Professor François Rubio, also associated with Webster Geneva, was for many years Legal Director of the Paris-based major international NGO Médecins du Monde, and he is a recognized expert on NGOs and humanitarian action and refugee protection in particular. Professor Rubio pointed out that for some time now European governments have allowed the confusion between “migrants” and “refugees” to persist. They have also failed to develop common approaches at the European level to the issue of immigration and asylum. The E.U. has to pay today a high price for this neglect. According to the speaker the apparent lack of solutions to the problems raised by immigration, integration and of national identity represents an existential threat to the European Union: it is one of the gravest crises in the history of European integration.


Professor Michel Veuthey Associate Professor of International Law and of Intrnational Humanitarian Law (IHL) at Webster Geneva and Vic-President of the Institute of International Humanitarian Law, spoke of the universal character of human rights and of humanitarian values. Human rights and humanitarianism were originally Western concepts but today they serve to protect all individuals, families, and communities regardless of their national identity or citizenship, their religion, culture or ethnic identity. At the same time, humanitarians have to take into local values and local traditions that help to protect against abuses and to bring about reconciliation. It is important that these “non-Western” tools and values of protection should not be rejected but rather be integrated into the universal international humanitarian and human rights order.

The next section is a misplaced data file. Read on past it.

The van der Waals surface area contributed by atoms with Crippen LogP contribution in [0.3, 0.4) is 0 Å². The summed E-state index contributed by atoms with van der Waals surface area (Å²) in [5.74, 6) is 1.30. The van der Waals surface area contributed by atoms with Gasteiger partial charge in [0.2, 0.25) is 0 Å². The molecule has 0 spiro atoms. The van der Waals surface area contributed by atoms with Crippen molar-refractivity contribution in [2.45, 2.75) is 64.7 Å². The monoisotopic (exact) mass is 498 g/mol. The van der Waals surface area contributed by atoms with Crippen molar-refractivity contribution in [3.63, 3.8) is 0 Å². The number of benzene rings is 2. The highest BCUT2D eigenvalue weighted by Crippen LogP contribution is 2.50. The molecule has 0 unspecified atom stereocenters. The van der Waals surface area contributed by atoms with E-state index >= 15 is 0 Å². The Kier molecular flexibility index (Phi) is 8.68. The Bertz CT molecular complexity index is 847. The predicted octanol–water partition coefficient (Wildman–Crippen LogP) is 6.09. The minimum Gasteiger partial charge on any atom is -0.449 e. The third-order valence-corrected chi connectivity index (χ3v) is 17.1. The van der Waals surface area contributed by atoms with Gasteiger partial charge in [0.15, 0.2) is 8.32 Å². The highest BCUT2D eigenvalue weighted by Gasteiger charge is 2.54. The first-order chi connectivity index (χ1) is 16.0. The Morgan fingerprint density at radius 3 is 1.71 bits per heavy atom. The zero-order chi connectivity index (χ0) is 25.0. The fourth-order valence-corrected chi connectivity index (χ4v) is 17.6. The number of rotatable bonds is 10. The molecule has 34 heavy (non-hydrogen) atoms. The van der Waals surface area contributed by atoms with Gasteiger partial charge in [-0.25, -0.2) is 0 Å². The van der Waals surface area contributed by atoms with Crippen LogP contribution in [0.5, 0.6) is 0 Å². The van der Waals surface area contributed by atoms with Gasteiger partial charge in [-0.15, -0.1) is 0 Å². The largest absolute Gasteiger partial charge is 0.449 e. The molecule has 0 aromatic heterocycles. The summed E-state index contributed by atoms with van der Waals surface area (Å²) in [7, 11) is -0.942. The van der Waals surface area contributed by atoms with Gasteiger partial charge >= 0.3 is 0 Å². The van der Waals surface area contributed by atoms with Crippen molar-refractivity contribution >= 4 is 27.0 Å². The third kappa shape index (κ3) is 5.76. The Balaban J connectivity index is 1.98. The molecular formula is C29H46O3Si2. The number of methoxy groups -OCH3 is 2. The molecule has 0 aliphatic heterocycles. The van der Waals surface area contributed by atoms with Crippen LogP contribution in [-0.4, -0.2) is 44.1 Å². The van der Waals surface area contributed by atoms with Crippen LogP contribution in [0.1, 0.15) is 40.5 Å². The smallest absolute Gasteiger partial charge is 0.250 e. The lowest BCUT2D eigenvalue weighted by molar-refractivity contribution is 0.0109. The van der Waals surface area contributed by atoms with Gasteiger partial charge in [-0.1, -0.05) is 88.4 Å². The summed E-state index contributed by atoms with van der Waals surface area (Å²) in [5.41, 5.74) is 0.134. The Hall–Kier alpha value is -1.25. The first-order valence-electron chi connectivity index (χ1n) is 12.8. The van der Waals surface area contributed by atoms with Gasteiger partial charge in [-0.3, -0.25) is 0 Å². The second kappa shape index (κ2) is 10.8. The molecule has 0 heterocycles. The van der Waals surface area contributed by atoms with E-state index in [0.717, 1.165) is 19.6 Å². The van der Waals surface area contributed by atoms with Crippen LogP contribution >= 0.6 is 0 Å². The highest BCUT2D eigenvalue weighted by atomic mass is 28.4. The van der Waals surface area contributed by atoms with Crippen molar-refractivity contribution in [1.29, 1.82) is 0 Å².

Otto Hieronymi, Professor of International Relations and former Head of the Webster Geneva International Relations Program, spoke about the links between globalization and the future of the Western Community. The three fundamental sets of values and objectives of the Western Community – (1) democracy, freedom and solidarity, (2) market economy, economic integration and social progress, and (3) renouncing the use of force to settle disputes among the members of the community (de facto perpetual peace has prevailed since the late 1940s within the Community) – are the principles that ought to constitute the basis of a global international order as well. In fact, no other political system – past or present – can offer a valid alternative to a domestic and international order based on these three interdependent concepts. The current crisis of globalization and of the Western Community is as much due to internal tensions as to external threats. The main long-term threat to for the future of the Western Community is that governments and the general public take for granted its achievements and while at the same time they refuse to assume the responsibilities and solidarity necessary to overcome old or new divisions and growing centrifugal forces due to the revival of nationalism and of populist propaganda. Britain’s gambling with “Brexit” is a typical illustration of this phenomenon.


List of speakers

The Conference was opened by Dr. Mària Dunavölgyi, Director, Directorate of External Relations of Corvinus University


The following is the list of speakers in alphabetical order and the title of their presentations:


Bod, Péter Akos, Professor, Corvinus University, Former President, Hungarian Nation Bank: Economic Convergence and the Western Community


Hieronymi, Otto, Professor of International Relations, Webster University, Geneva: Globalization and the Future of the Western Community


Jeszenszky, Géza, Professor, historian, former Minister of Foreign Affairs of Hungary: Hungary and the Western Community


Martonyi, Jànos, Professor, international lawyer, former Minister of Foreign Affairs of Hungary: Hungary and the Future of the European Union


Oplatka, Andràs, Professor of History, Andràssy University, Budapest, former editor Neue Zürcher Zeitung: History – East-West misunderstandings


Rubio, François, Professor, former Legal Director, Médecins du Monde, Associate Judge at the National Court of Appeals for Asylum Seekers, Paris:  The Challenge of Migrants and Refugees and the Western Community


Vautravers, Alexandre, Professor, historian and expert on security issues, Research Associate, University of Geneva: Collective Security and the Western Community


Veuthey, Michel, Professor of International law, Geneva, Vice-President, Institute of International Humanitarian Law, San Remo: Humanitarian Values and Protection and the Western Community

Last modified: 2018.11.30.